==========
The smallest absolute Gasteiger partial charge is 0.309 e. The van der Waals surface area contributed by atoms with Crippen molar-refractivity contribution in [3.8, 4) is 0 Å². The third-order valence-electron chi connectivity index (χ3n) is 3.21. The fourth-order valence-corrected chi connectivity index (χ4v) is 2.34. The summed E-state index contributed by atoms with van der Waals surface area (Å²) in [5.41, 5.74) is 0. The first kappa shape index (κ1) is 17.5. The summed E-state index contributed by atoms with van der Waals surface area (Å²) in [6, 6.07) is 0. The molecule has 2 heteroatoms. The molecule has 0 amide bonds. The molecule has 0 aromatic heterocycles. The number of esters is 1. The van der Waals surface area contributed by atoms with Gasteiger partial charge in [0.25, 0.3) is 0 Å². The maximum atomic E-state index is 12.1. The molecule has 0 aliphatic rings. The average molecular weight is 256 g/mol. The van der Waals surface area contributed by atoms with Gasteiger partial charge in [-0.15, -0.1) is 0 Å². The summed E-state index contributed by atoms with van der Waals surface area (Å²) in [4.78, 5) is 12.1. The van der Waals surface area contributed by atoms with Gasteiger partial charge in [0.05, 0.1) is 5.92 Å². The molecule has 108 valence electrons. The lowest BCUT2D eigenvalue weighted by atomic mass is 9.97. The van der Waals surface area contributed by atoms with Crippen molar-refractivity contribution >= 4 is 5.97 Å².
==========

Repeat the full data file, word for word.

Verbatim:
The smallest absolute Gasteiger partial charge is 0.309 e. The van der Waals surface area contributed by atoms with Crippen molar-refractivity contribution in [3.8, 4) is 0 Å². The third-order valence-electron chi connectivity index (χ3n) is 3.21. The fourth-order valence-corrected chi connectivity index (χ4v) is 2.34. The summed E-state index contributed by atoms with van der Waals surface area (Å²) in [5.41, 5.74) is 0. The first kappa shape index (κ1) is 17.5. The summed E-state index contributed by atoms with van der Waals surface area (Å²) in [6, 6.07) is 0. The molecule has 2 heteroatoms. The molecule has 0 amide bonds. The molecule has 0 aromatic heterocycles. The number of esters is 1. The van der Waals surface area contributed by atoms with Gasteiger partial charge in [0.25, 0.3) is 0 Å². The maximum atomic E-state index is 12.1. The molecule has 0 aliphatic rings. The average molecular weight is 256 g/mol. The van der Waals surface area contributed by atoms with Gasteiger partial charge in [-0.15, -0.1) is 0 Å². The summed E-state index contributed by atoms with van der Waals surface area (Å²) in [4.78, 5) is 12.1. The van der Waals surface area contributed by atoms with Gasteiger partial charge in [0.05, 0.1) is 5.92 Å². The molecule has 108 valence electrons. The lowest BCUT2D eigenvalue weighted by atomic mass is 9.97. The van der Waals surface area contributed by atoms with Crippen molar-refractivity contribution >= 4 is 5.97 Å².